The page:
In­ter­view ‘I want to prove my 100 win­ners last year was no fluke’

Hol­lie Doyle is de­ter­mined to fight against in­sti­tu­tional sexism in Flat rac­ing to push her ca­reer to the max­i­mum

The Daily Telegraph - Business - - Sport Racing - By Oliver Brown Hol­lie Doyle is sixth in the 2020 Flat Jock­eys’ Cham­pi­onship. To find out more, visit greatbri­tishrac­ing.com

It is quite the feat, reach­ing 50 win­ners in a Flat sea­son faster than any fe­male jockey be­fore you, al­though Hol­lie Doyle claims barely to have no­ticed. “I didn’t even know un­til you said that,” she laughs.

For all that the rac­ing in­dus­try seeks to trum­pet her as an in­spi­ra­tion for young sportswome­n, the 23-year-old is grow­ing weary of be­ing per­ceived through the prism of her gen­der. “I just see my­self as a jockey, not as a fe­male jockey. I can un­der­stand why it’s em­pha­sised, be­cause they’re try­ing to get the mes­sage out that it’s pos­si­ble for women. At the same time, it can be pretty tir­ing for some of us who are do­ing it ev­ery day.”

With vic­tory by a short head aboard Good Im­pres­sion at Bath this week, Doyle recorded a half-cen­tury of win­ners in the 2020 cham­pi­onship 41 days quicker than she man­aged last year. A few hours later, at Cat­t­er­ick, she chalked up her 51st by 10 lengths. There is a re­morse­less­ness about Doyle, a de­ter­mi­na­tion never to be sat­is­fied. “Peo­ple made a big deal of it when I rode 100 win­ners last year, sug­gest­ing it was a one-off, but I just want to do it again, prove to them that it’s not. It’s hard enough get­ting up where you want to be, but stay­ing there is a dif­fer­ent thing. In rac­ing, you can be for­got­ten about very quickly.”

Doyle is un­likely to be a fleet­ing sen­sa­tion. She is a pow­er­ful agent of change in one of the few sports where men and women can com­pete as equals. Since 2015, there has been a 79 per cent in­crease in win­ners achieved by women, a trend that only be­comes more pro­nounced as Doyle bears down on her own sea­son record of 116, set last year. One of her idols, she says without hes­i­ta­tion, is Rachael Black­more, who de­clared at Chel­tenham last year that the con­ver­sa­tion about the qual­ity of fe­male jock­eys was over.

“Things have ad­vanced rapidly,” Doyle ar­gues. “When I started out, there would be maybe two other girls in the weigh­ing room. Now there are usu­ally five or six each day. With Josie Gor­don be­ing cham­pion ap­pren­tice, and Hay­ley Turner rid­ing Group One win­ners, it shows that it can be done.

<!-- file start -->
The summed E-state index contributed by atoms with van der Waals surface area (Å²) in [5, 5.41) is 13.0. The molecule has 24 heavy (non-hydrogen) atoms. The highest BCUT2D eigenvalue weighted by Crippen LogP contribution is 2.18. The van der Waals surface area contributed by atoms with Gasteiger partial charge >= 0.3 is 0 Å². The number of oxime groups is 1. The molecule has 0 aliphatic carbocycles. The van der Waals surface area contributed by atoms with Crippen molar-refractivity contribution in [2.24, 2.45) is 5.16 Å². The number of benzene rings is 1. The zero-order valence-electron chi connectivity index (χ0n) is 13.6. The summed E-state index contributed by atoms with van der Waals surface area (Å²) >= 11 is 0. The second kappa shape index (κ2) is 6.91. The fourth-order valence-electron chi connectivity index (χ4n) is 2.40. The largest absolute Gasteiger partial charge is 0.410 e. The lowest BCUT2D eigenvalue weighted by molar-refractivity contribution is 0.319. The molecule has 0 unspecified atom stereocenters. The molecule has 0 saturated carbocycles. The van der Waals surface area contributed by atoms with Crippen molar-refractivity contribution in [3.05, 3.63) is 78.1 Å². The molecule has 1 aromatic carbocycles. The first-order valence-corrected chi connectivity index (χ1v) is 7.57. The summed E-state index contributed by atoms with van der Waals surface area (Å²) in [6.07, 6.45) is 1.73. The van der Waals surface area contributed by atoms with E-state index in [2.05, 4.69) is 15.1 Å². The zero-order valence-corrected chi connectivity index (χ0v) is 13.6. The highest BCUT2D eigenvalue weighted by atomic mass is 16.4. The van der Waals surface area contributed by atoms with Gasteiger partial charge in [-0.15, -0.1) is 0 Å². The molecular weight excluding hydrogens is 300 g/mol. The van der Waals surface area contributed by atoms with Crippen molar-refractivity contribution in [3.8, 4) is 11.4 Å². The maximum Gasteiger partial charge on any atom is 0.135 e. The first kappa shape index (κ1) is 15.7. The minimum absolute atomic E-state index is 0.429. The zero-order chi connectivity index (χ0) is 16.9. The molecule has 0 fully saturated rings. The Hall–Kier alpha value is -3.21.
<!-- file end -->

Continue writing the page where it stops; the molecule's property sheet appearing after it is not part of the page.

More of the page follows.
“If you have the right work ethic and men­tal at­ti­tude, any­thing’s pos­si­ble.”

Still, some an­te­s­port. dilu­vian el­e­ments re­main. Gemma Tutty, with more than 700 rides to her name, has high­lighted how there are train­ers who still refuse “point blank” to use fe­male jock­eys. “I’ve heard the odd snide com­ment,” Doyle says. “But I never thought, ‘Oh, this is go­ing to hold me back, I might not do well.’ That has never been a worry of mine. There’s still a hand­ful who do doubt women within the in­dus­try. A lot of se­nior peo­ple think dif­fer­ently about it, I reckon. But they’re not go­ing to be around for­ever.”

Just as she has bull­dozed the bar­ri­ers of in­sti­tu­tional sexism, Doyle has shaken off the mem­ory of a po­ten­tially ca­reer-threat­en­ing in­jury. At Hay­dock in 2018, she was thrown off her mount, Snoop, and kicked un­der the chin, los­ing sev­eral teeth and re­quir­ing com­plex fa­cial surgery. It fits with her ob­du­rate na­ture that she por­trays the ex­pe­ri­ence as no more trau­matic than graz­ing a knee.

“I haven’t looked back since,” she shrugs. “I had a few side-ef­fects for quite a long time af­ter­wards, but I’ve never felt scared about it hap­pen­ing again. I just think it’s part of the job, as bad as that sounds.”

Doyle ra­tio­nalises any phys­i­cal dam­age with the knowl­edge that she was born to ride. Her fa­ther Mark was a jockey un­til his weight stopped him, while her mother, Caro­line, also rode on the Flat, a back­ground that suited her to the sad­dle. She de­tested her stud­ies with such a pas­sion that the day af­ter her GCSEs, she packed her bags to work with David Evans’s horses in Wales.

“That was al­ways the plan,” she re­flects. “The only thing I loved was Be­ing com­pet­i­tive in that arena was my only in­ter­est.”

Her wish was granted when, at the in­sti­ga­tion of Kieren Fal­lon, she had the chance to com­plete a win­ter’s track work in Santa Anita, Cal­i­for­nia, an ex­pe­ri­ence that con­vinced her she could move her ca­reer out of sec­ond gear.

“I was born and bred in Here­ford­shire, then I worked in Aber­gavenny, so I was pretty much brought up in the mid­dle of nowhere. I wasn’t very street­wise. I also knew I wasn’t im­prov­ing at the rate I should have been. So, end­ing up in the mid­dle of Los An­ge­les on my own was a bit of a cul­ture shock. But it also made me re­alise there was a life out­side Bri­tain.”

Af­ter the frus­tra­tions of lock­down, she has no com­plaint about her itin­er­ant ex­is­tence to­day, or its lim­it­ing ef­fect on her re­la­tion­ship with boyfriend Tom Mar­quand, a fel­low jockey and oc­ca­sional ri­val.

“I’ll never be the fin­ished ar­ti­cle,” she de­clares, as she looks rest­lessly for the next win­ner, the next record to take down.

Rac­ing cou­ple: Hol­lie Doyle and her boyfriend, fel­low jockey Tom Mar­quand, en­joy a rare chance to re­lax to­gether and (be­low) in full flow

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